Officers requested a “heat ray” weapon for possible use against protesters in a park next to the White House in June, a National Guard major has testified.
Military police allegedly asked for the Active Denial System (ADS), which makes targets feel their skin is on fire.
It was before authorities cleared Lafayette Square of demonstrators on 1 June amid protests over the killing of black man George Floyd.
The National Guard did not possess the heat ray and it was not used.
Law enforcement officers are instead believed to have used tear gas, rubber bullets and smoke grenades to clear the park.
At the time authorities said it was to tackle violent protesters who had thrown rocks at police and started fires. Reporters at the scene however said the demonstration had been peaceful.
Park Police have denied using tear gas, saying that they instead fired “pepper balls” – projectiles with capsaicin, the chemical that gives peppers heat – at protesters.
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Shortly after officers cleared the park, US President Donald Trump walked across the street from the White House for a photo opportunity outside a church.
The clearance of the protesters to make way for Mr Trump drew heavy criticism from both Democrats and Republicans, and Washington DC Mayor Muriel Bowser called it “shameful”.
What did the major say?
National Guard Major Adam DeMarco was at the scene of the protest, serving as a liaison officer in a supervisory role.
In written testimony provided to US lawmakers and first published by NPR, Maj De Marco said a senior military police officer asked if the National Guard in the US capital had the ADS in the morning of 1 June.
The heat ray weapon uses a microwave beam to make human skin feel like it is burning. Authorities say it causes no permanent damage.
In an email which Maj DeMarco was copied into, the senior officer said the ADS “can immediately compel an individual to cease threatening behavior”, describing the effect of the weapon as “overwhelming”.
Maj DeMarco responded that the DC National Guard did not have the ADS, nor an LRAD – a Long Range Acoustic Device, also requested, which can blast a wall of sound at crowds.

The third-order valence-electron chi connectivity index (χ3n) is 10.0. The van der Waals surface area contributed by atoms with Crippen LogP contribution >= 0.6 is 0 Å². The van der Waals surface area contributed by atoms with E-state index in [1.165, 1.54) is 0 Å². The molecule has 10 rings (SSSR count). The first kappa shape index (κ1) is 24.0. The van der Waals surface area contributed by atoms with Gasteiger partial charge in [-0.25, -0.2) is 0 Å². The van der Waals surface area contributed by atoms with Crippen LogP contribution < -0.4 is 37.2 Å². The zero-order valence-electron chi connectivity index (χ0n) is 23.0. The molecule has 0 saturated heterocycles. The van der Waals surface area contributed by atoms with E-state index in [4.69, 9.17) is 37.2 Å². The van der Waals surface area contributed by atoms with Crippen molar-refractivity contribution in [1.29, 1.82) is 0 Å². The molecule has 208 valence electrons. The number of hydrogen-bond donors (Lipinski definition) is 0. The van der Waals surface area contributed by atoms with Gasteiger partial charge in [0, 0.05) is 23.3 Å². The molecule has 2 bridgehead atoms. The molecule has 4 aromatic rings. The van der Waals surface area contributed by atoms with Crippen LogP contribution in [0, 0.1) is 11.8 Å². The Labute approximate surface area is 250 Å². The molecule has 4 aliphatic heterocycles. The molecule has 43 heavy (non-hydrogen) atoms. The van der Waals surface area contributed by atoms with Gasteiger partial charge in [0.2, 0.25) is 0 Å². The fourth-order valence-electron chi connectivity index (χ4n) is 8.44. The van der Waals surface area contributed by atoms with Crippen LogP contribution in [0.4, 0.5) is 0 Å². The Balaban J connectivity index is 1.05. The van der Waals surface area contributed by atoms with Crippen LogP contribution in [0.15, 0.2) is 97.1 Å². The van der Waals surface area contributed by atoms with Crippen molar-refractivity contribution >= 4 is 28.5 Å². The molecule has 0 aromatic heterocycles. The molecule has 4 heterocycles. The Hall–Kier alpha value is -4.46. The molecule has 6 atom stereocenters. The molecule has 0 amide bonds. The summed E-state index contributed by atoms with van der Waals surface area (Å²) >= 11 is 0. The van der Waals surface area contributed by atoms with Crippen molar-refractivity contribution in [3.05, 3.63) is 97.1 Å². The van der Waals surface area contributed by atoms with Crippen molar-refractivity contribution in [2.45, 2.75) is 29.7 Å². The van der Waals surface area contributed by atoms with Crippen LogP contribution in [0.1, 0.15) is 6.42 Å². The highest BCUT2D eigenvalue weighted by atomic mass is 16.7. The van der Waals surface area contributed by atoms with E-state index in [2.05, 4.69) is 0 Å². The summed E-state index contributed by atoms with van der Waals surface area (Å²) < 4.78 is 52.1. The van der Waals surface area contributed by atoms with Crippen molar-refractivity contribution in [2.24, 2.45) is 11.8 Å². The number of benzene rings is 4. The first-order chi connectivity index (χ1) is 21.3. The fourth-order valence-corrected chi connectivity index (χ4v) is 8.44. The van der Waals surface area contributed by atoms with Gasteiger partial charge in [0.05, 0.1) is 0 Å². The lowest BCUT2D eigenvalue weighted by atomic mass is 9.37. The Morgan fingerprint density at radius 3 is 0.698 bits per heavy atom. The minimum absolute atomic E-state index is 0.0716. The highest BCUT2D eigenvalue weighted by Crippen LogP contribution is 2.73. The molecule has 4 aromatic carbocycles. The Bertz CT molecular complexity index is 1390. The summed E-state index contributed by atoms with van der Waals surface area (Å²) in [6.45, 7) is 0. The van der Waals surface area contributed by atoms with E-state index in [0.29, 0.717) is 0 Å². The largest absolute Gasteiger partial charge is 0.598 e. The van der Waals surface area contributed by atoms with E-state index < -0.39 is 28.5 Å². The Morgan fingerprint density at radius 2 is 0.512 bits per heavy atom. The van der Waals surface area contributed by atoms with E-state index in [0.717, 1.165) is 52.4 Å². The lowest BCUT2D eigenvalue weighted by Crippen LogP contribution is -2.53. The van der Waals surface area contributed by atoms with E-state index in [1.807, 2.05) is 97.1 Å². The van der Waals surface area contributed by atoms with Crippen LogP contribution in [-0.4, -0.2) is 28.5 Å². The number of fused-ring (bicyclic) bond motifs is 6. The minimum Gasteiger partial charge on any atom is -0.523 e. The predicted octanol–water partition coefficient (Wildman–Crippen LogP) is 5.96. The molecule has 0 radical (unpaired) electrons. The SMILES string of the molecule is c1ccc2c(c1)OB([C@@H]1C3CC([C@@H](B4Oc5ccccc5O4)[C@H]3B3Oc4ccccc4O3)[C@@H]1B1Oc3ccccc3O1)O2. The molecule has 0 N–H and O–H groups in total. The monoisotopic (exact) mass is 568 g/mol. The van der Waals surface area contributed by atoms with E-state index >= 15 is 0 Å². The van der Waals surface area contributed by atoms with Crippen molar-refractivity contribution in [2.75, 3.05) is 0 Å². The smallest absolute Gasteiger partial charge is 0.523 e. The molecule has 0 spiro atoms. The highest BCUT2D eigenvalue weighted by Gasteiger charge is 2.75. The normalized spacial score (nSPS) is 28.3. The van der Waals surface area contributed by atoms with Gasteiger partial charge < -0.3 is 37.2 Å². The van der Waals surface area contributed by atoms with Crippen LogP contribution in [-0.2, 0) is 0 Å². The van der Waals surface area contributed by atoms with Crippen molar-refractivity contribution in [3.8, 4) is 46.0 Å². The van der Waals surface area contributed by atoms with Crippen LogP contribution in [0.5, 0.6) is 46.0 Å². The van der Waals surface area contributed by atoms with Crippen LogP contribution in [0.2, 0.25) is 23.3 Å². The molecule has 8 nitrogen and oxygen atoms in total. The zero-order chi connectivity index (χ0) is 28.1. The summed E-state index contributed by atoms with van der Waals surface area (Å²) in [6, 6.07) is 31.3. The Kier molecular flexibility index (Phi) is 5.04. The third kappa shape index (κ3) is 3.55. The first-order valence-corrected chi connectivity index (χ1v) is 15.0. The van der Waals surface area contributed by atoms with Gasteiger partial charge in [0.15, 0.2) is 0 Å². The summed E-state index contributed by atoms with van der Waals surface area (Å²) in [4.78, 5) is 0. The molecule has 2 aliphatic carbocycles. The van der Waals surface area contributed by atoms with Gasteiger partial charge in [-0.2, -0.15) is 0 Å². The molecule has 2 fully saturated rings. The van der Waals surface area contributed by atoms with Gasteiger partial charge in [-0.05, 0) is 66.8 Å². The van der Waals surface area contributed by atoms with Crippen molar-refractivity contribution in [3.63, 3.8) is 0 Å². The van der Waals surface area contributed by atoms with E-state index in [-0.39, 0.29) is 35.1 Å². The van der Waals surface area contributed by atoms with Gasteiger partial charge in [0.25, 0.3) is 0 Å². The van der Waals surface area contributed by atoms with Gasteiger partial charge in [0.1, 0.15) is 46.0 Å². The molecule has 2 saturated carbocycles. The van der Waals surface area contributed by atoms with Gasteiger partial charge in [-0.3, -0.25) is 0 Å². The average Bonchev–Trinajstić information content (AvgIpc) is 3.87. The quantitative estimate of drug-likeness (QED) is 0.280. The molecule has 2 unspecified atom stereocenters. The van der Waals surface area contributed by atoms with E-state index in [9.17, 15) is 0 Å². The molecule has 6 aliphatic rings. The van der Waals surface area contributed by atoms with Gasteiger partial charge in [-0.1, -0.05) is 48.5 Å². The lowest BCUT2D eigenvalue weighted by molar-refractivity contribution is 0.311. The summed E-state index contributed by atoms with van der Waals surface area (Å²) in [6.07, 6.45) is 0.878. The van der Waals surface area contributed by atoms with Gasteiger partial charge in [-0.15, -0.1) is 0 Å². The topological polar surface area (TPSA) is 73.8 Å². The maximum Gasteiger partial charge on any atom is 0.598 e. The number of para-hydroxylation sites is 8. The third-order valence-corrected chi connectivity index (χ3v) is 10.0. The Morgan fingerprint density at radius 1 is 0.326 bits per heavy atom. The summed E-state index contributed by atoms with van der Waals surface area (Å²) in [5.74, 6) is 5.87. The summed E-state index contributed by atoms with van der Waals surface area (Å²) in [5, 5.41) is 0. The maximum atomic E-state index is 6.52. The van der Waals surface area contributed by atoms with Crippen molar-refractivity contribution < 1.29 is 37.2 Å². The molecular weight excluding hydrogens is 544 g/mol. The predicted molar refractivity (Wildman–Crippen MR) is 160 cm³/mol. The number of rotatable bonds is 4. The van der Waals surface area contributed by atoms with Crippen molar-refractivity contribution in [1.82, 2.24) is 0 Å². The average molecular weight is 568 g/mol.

Federal officials also began stockpiling ammunition that day, Maj DeMarco said.
A US defence department official, speaking to the Washington Post, characterised the emails as “routine inventory checks” about available equipment.
The department, the army and the National Guard did not respond to specific questions from the newspaper about munitions and their planned use.
The major is an Iraq War veteran who has said he was “deeply disturbed” by the official response. The 34-year-old ran for Congress in 2018 as a Democrat on a platform that was heavily critical of President Trump.
According to a New York Times report in August, borders officials proposed using the heat ray to stop migrants at the US southern border in 2018. The system was deployed in Afghanistan by the US military but reportedly was not used operationally.
What happened at Lafayette Square?
Demonstrators had gathered in the park near the White House for days as part of mass protests against police brutality and racism in the US.
Police moved in to clear them at about 18:30 local time (22:30 GMT) – about 30 minutes before a city-wide curfew went into effect – and just as Mr Trump began a televised speech from the White House Rose Garden.
After his speech ended, and as the protesters were further pushed back, Mr Trump walked to the nearby St John’s Episcopal Church and briefly posed for a photo as he held up a Bible. The basement of the church had been set on fire the previous day.
The White House said that the decision to expand the security perimeter was not related to the president’s decision to visit the church, where moments earlier protesters had gathered.
DC Mayor Muriel Bowser later renamed a plaza outside the White House – now Black Lives Matter Plaza – as a rebuke to the president.
Heat ray ‘was sought’ against protest in Washington’s Lafayette Square